“Brother Thomas, where is my mirror?” demands Morris Day.
In a snap, Thomas Austin swoops up a large mirror for Morris, who peers into it to adjust his hair and suit while preparing to perform for a good crowd at The Howard Theatre on Saturday night. The audience delights in the theatric exchange, which echoes a famous scene by Morris in “Purple Rain,” the 1984 movie in which Morris portrayed the rival to Prince’s “The Kid.”
Morris then begins his concert with “Cool,” the second single from his band’s 1981 debut album The Time. Morris moves with grace while he sings out to DC, breaking out some smooth dance moves that demonstrate some remarkable panache for the funky band leader. Just as remarkable perhaps is how well matched he is by his right-hand man Thomas, who keeps step with Morris as they sashay across the stage or do a two-step in front of a microphone. Early in the show, Thomas proves to be a savvy and charismatic entertainer in his own right, and his sense of timing lends itself to moments both sophisticated and comedic as he glides effortlessly from task to task, keeping his boss in the spotlight and helping him change into luxurious suits or coats upon demand.
After a jaunty rendition of “Shake,” Morris Day and The Time move into “Wild and Loose” from their 1982 album What Time Is It?, featuring the famous question “What time is it?” and of course it’s party time with Morris and the band as they jam through the Prince-produced number. Morris takes up drums set for him in the front of the stage, demonstrating some snappy rhythm as his band funks out around him.
Soon, Morris Day and The Time prep the house for another crowd-favorite — “The Oak Tree” from Morris’ 1985 solo album Color of Success. Here, I’m a bit late to recognize another great performer of the night — drummer “Jellybean” Johnson, one of two original members of The Time still with the band. As a funk and soul act, The Time depend heavily on Jellybean’s generous and open percussion, which sets “the time” and blends smartly with the instruments of his bandmates.
Midshow, Morris steps off stage for a costume change, and The Time carry on with a medley around “If the Kid Can’t Make You Come” from the 1984 album, Ice Cream Castles, which contributed its biggest hits to “Purple Rain.” The medley provides an opportunity for some fancy fingerwork from keyboardist Monte Moir, the second remaining original member of The Time, who dazzles every time Morris and his songs get a little synthy.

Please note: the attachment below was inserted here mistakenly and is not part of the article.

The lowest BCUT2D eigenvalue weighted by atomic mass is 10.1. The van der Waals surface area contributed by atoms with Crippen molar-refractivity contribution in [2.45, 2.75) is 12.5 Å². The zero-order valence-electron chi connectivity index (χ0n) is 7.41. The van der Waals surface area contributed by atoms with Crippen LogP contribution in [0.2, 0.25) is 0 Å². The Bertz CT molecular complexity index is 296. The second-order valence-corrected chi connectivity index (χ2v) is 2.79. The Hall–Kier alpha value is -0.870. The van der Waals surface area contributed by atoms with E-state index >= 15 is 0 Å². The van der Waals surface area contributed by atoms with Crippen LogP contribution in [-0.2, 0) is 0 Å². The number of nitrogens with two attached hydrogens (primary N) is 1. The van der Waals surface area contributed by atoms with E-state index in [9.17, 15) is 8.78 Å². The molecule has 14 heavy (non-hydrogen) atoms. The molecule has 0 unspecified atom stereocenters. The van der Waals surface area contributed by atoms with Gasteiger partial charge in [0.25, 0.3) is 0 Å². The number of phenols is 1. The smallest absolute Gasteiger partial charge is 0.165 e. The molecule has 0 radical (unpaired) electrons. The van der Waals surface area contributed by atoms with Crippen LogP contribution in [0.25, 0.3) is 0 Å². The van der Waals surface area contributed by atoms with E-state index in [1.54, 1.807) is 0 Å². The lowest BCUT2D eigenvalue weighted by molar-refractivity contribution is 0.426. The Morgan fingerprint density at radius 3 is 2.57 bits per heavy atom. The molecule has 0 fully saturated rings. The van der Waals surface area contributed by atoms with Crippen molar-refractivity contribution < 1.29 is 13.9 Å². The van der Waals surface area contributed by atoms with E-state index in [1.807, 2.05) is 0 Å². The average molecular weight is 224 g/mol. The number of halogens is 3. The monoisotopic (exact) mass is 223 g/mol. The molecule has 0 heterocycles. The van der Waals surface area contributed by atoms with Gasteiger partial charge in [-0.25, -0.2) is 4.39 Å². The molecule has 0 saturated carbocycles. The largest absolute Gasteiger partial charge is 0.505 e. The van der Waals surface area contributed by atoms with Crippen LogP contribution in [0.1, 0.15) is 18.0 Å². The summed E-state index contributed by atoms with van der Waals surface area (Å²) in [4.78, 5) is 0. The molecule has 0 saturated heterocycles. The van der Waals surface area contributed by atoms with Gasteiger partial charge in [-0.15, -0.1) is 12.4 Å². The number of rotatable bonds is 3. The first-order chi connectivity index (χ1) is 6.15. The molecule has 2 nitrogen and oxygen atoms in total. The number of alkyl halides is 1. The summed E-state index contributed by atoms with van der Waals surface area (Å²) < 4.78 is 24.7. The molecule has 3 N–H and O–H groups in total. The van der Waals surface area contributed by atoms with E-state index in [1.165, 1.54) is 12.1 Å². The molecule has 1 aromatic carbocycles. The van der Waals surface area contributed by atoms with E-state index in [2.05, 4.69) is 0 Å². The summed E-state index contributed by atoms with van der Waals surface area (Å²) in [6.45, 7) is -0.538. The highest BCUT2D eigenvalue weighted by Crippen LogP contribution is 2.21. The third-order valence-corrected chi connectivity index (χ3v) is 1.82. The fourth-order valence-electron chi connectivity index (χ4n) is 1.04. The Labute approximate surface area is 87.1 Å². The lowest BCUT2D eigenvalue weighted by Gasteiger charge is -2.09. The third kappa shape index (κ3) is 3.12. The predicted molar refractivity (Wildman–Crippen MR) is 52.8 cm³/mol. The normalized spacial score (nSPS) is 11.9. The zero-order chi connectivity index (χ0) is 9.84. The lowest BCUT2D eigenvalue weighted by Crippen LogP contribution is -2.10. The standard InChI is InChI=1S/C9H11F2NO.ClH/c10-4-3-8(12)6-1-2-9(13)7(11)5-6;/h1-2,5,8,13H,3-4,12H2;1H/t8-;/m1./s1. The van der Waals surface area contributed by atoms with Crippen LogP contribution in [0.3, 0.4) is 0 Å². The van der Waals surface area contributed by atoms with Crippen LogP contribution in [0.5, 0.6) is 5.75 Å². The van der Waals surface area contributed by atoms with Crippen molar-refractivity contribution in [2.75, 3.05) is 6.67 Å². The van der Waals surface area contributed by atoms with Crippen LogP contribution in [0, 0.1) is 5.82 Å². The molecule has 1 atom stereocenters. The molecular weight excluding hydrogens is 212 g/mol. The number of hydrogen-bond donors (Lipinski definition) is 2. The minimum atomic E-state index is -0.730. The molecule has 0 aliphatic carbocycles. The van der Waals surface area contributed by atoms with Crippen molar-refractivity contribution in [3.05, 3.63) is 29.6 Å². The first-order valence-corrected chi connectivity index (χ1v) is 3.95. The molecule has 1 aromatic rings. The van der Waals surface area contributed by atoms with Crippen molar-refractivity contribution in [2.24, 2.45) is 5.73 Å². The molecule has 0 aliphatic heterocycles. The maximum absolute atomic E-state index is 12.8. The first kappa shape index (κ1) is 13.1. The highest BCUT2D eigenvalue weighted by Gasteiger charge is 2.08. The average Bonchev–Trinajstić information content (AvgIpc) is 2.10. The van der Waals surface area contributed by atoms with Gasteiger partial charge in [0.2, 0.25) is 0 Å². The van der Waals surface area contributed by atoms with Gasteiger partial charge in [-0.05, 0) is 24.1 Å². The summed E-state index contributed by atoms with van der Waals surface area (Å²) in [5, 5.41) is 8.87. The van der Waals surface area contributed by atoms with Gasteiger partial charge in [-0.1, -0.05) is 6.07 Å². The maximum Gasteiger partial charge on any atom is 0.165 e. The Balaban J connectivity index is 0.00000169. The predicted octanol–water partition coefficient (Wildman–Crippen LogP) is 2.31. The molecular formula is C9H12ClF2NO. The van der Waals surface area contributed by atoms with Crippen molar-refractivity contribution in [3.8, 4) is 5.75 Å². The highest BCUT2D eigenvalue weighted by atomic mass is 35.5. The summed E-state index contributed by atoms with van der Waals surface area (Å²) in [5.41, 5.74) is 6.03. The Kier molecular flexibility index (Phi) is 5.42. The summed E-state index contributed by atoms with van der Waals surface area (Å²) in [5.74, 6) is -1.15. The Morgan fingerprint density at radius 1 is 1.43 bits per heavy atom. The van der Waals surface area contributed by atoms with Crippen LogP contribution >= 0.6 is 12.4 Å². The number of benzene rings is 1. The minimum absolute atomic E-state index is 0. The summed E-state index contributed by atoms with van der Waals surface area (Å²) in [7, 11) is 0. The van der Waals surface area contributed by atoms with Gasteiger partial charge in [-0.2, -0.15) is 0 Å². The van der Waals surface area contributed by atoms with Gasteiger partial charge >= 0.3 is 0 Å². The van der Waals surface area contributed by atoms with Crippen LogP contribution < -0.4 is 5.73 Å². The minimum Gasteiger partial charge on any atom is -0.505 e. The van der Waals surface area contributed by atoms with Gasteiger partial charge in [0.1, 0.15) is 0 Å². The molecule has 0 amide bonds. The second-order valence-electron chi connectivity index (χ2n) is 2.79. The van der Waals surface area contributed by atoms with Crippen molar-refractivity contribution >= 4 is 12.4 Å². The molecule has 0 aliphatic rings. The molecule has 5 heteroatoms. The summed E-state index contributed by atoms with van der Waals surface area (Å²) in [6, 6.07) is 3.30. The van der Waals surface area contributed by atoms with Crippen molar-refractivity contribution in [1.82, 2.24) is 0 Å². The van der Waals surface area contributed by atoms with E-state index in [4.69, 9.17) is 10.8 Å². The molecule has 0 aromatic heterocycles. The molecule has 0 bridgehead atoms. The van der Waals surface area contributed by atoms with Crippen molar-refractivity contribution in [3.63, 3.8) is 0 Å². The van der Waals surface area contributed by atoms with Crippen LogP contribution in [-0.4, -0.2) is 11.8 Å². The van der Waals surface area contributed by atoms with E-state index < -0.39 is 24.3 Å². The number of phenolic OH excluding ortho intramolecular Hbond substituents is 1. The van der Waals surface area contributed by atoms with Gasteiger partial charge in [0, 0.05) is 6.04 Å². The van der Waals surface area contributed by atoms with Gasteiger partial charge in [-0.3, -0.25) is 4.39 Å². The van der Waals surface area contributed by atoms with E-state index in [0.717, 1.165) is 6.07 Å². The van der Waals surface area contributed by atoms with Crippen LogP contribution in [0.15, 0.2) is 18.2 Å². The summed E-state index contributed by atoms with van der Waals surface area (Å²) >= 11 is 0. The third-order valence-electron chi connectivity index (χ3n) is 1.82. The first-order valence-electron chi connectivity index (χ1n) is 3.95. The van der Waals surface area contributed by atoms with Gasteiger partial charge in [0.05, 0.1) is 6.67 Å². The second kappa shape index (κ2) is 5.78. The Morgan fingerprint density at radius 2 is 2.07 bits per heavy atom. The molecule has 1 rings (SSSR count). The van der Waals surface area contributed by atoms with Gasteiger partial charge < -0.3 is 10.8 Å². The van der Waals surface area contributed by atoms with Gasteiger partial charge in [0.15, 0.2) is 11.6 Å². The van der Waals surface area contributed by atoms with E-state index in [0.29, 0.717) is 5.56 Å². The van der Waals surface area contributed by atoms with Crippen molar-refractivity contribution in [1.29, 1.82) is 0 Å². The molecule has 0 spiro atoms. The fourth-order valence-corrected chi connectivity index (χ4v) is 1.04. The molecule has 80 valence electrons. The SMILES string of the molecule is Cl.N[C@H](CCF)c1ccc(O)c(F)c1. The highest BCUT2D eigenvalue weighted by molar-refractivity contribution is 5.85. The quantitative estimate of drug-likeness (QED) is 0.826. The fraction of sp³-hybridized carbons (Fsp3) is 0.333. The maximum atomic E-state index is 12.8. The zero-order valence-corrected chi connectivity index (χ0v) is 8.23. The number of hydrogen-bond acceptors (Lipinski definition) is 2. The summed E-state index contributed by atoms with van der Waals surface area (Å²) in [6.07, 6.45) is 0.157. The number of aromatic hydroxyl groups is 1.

When Morris Day slips back onto stage in a suave new suit, he charms the audience with “Ice Cream Castles,” another Prince-produced track that proves to be smooth as its namesake.
As the everyone dances down to the end of the show, we are treated to a raucous performance of The Time’s first-ever single “Get it Up.” And then Morris Day and The Time close out with the one-two punch of “The Bird” and “Jungle Love.”
On Saturday, “The Bird” was particularly enjoyable, mostly as each single person in the theatre seemed ready to get up and dance along to a “brand new dance” and do The Bird. All the elements of the show by Morris Day and The Time came together seamlessly. Jellybean pounded out the beat, and Morris and Thomas swooped to the front of the stage, side by side, to demonstrate some fleet feet. The entire house rose to their own feet in shared excitement at the opportunity to dance along with the famous face behind the smooth moves.
Since the passing of Prince in April 2016, Morris Day and The Time have indeed been on the move, making appearances in every place they can and sharing the love of their late Svengali. In the past year or so alone, The Time have played at The Howard Theatre, Bethesda Blues & Jazz, and the Birchmere. They are set to resume their current run with more scheduled dates around the country in March and beyond.
If you’ve never seen Morris Day and The Time, now is the time to do so, as their groovy show is running like clockwork. And if you’ve seen them before, come on down and experience the joy I witnessed when The Howard Theatre danced along to “The Bird.” You’re sure to have the best of The Time.